I finally finished this sweater!  I started it ages ago – almost two years ago – and put it into time out a couple of times.  All the stockinette was just so boring.  You see, the back lace part was the only interesting part.  The rest….

… is all just plain knitting.  Ho Hum.  I like it, but it’s strange to wear.  I have only worn it once so far, to work for a whole day, and it felt like it was constantly about to fall off my shoulders.  Most of the time I wore it open, like this.

The yarn is fantastic and feels wonderful and soft.  It’s Madelinetosh Pashmina, sport weight, 75% merino, 15% silk and 10% cashmere, color Duchess.  The pattern is Dahlia from Interweave Knits, Fall 2011.

It’s basically a rectangle with 2 holes for sleeves.  There’s no shoulder shaping at all, which is why it feels so weird.  A shawl with sleeves.  I will wear it more, for sure.  I just have to figure out how to get it to stay where I put it!

Sweater Love

It’s about time I tell you about this sweater!  It’s finished and I’m thrilled that it’s still cool enough that I can wear it comfortably.

The pattern (in case you haven’t been following along) is the Smocked Cable Coat, published in Vogue Knitting.  The yarn is Madelinetosh Vintage in color Mourning Dove.  I knit it on US6/4mm needles.  The back and fronts were knit flat and seamed.  The sleeves were knit in the round and then sewn in.

I fell in love with this pattern as soon as I saw it and it seemed the perfect match for this yarn.  I wear a lot of blue and I will definitely get a lot of wear out of this sweater!  It really sucked up a lot of yarn though.  I used 9 skeins for this thing and normally 7 would be enough for a sweater for me.  The bottom is really full and skirt-like and all the cables make it thick and warm at the back.

It might look a little big on me, and I might have gotten away making it a size smaller, but I want to be able to wear it as a winter sweater with something substantial under it, so this is fine.  I also purposely made the sleeves this long.  They are kind of a ruffled look at the bottom and I liked them longer.

All in all it was a really fast, fun knit.  I highly recommend the pattern.  Be sure to check for errata though as there were mistakes in the printed version.

Here’s a photo of me sewing up the shoulder seam.  Unlike a lot of people, I really don’t mind sewing up garments.  Maybe that’s because I’ve done it a lot and I know quite well how to do it.  There’s no guesswork.  And a good seam is a beautiful thing, strong and functional.  You can’t even see where my side seams are, if I’m allowed to brag a little.

I’ll have more news about sweater construction, seams, finishing and all that in a later blog post.  I have some exciting news to report but it’s a little early to start blowing horns.

Anyway, you can bet I’ll be wearing this sweater every chance I get before it gets too warm outside.

Cardigan WIP

I’m working away on my smocked cable cardigan.  Above are the two sleeves done, and part of the back piece done.  I got up to the part of the back where I should start making the cables and realized I was in trouble.  I won’t have enough yarn to finish this sweater.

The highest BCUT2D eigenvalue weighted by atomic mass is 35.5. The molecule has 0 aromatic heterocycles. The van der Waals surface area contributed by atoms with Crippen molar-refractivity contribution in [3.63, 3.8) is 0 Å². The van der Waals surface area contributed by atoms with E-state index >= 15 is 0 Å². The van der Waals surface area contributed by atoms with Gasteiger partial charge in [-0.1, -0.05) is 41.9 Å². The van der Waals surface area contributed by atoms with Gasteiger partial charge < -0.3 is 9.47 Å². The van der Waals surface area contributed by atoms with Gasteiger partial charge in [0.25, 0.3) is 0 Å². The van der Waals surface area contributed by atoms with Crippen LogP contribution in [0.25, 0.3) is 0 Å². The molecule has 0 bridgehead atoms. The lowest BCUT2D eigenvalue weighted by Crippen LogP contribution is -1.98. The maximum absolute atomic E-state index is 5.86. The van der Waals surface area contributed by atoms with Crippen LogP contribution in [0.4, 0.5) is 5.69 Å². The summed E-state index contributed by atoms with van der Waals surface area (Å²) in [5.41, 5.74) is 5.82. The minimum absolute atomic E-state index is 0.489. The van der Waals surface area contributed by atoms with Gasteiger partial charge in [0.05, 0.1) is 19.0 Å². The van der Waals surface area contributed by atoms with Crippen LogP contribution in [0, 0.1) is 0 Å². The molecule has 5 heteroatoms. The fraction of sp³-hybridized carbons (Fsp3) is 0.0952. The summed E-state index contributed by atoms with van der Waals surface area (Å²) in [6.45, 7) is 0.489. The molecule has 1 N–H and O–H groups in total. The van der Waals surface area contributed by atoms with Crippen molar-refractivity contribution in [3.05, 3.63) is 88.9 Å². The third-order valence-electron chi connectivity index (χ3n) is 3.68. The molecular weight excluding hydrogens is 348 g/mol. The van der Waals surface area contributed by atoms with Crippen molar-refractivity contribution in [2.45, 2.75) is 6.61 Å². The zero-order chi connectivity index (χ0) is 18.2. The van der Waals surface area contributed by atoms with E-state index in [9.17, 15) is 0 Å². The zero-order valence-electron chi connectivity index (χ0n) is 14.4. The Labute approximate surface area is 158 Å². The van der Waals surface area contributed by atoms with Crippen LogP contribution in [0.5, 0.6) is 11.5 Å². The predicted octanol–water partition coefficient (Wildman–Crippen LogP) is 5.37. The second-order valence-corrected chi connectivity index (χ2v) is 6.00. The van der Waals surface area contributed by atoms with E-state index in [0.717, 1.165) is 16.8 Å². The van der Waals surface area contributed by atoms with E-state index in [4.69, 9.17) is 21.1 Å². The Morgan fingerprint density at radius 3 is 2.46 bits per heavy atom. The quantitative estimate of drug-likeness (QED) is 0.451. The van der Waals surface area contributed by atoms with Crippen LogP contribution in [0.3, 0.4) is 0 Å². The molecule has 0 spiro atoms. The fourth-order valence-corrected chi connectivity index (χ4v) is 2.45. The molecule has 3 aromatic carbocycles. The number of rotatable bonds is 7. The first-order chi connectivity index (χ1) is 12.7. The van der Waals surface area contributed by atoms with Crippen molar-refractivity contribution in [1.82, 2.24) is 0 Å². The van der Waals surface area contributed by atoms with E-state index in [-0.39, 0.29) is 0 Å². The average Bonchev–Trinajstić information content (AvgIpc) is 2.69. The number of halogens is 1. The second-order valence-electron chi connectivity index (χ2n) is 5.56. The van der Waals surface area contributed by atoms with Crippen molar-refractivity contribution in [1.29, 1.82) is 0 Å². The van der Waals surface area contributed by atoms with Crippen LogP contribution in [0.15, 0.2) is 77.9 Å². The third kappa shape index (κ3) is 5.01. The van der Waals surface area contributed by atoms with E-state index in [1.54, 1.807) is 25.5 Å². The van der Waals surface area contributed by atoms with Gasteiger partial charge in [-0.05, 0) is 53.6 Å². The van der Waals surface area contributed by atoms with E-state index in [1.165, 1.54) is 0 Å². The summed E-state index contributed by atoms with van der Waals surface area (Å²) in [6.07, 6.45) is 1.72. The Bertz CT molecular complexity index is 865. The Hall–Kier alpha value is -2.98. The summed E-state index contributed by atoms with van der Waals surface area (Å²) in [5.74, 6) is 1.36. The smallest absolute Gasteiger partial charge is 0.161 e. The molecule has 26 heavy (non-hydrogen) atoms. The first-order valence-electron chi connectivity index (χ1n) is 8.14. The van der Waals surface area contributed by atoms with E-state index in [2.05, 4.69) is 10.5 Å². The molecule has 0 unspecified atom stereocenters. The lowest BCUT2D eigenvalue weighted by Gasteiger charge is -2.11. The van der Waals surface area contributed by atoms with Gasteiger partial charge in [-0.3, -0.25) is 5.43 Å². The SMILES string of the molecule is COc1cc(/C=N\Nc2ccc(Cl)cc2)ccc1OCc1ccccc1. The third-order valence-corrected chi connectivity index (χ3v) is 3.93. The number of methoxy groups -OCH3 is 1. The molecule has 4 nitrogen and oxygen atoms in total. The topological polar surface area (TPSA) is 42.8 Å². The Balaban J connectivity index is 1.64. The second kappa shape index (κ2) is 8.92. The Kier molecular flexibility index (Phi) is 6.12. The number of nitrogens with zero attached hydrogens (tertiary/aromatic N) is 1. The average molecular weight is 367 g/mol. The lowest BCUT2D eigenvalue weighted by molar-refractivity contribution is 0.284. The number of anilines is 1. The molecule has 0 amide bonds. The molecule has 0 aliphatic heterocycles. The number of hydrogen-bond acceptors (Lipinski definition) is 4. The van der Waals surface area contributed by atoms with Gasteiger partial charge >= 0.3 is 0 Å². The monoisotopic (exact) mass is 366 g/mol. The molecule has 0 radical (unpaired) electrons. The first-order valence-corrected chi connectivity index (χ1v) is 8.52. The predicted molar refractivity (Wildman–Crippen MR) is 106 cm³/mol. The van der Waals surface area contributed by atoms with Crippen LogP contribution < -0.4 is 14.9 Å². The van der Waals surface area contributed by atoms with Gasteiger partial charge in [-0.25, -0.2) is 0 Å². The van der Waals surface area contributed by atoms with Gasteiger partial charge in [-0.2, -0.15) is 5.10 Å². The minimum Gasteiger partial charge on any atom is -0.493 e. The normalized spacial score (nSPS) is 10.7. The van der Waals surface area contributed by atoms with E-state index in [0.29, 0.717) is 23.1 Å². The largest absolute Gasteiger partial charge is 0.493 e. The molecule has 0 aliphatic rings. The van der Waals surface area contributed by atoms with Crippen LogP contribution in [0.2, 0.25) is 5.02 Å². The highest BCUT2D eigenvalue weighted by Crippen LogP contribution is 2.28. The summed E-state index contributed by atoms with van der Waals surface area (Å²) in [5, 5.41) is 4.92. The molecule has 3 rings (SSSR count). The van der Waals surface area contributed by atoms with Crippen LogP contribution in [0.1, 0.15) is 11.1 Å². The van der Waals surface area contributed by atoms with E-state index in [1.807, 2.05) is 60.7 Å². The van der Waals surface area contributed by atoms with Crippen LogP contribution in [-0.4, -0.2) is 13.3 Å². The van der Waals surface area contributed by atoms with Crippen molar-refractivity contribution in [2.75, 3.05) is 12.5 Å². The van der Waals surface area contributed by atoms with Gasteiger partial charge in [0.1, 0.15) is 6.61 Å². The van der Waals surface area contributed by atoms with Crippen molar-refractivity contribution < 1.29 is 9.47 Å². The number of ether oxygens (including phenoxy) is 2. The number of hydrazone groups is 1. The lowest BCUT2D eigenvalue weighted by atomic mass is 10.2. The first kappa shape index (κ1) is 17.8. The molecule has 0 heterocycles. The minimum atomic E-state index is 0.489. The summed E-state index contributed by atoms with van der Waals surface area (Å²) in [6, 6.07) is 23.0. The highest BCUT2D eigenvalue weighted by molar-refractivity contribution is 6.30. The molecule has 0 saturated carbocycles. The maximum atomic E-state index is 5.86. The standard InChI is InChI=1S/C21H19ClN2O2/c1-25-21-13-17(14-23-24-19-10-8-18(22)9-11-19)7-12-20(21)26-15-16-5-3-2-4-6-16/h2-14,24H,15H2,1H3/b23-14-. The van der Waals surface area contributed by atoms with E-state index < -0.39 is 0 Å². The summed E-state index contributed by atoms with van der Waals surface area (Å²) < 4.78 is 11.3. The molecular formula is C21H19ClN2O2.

I have 8 100 gram skeins of yarn and you’d think that would be plenty.  The first problem is that ONE of the skeins is a really different color than the rest.  Now, if 2 or 3 were different, I could alternate skeins and work them in and all would be fine.  But ONE skein being different just makes it unusable in my opinion.  Secondly, I think I will really need 9, not 8 anyway.  The back piece takes up huge amounts of yarn because it is long, flared and wide at the bottom, and is full of cables at the top.  Here’s a photo of what the back will look like:

smockedcablecoatback

What am I going to do with this thing?  I realized on Thursday night I’d be short of yarn.  Friday morning I woke up and got right on this problem.  I went to Ravelry to see who stocks Madelinetosh yarn and then I went stocking those sites, looking for Vintage in color Mourning Dove.  I only had to look to 2 shops before finding some at the Loopy Ewe, out of Colorado.  YAY!  Do you know how hard it is to find this yarn?  Hard.  I am so lucky.

Anyway, I ordered 4 skeins.  FOUR? you ask.  Yes, four.  I’m guessing I’ll need 2 and maybe 3 and what if I’m completely wrong?  I ordered 4.  I can always destash the leftovers or make something to go with this sweater, like mittens or a hat.  You can never have too much Madelinetosh, that’s what I always say (and have the stash to prove).

But I still have the problem of skeins that are not the same color as the knitting I’ve already done.  I’m going to try something I hope will be ok.  I’m going to knit the backs and fronts up to the start of the cable pattern with the yarn that I have.  Then at that point, when the pattern and fit of the sweater changes, I’ll alternate in the new skeins.  At least a slight change in color will be at a changing point in the pattern and should seem like it makes sense.  Working with hand dyed yarn is beautiful and lovely, but sometimes a pain.  No 2 skeins are perfectly matched and you always have to take that into account.

My yarn shipped yesterday and I should have it in a couple of weeks.  Meanwhile I’ll continue knitting the fronts and will also continue knitting a secret project that I can’t show you yet.  But soon!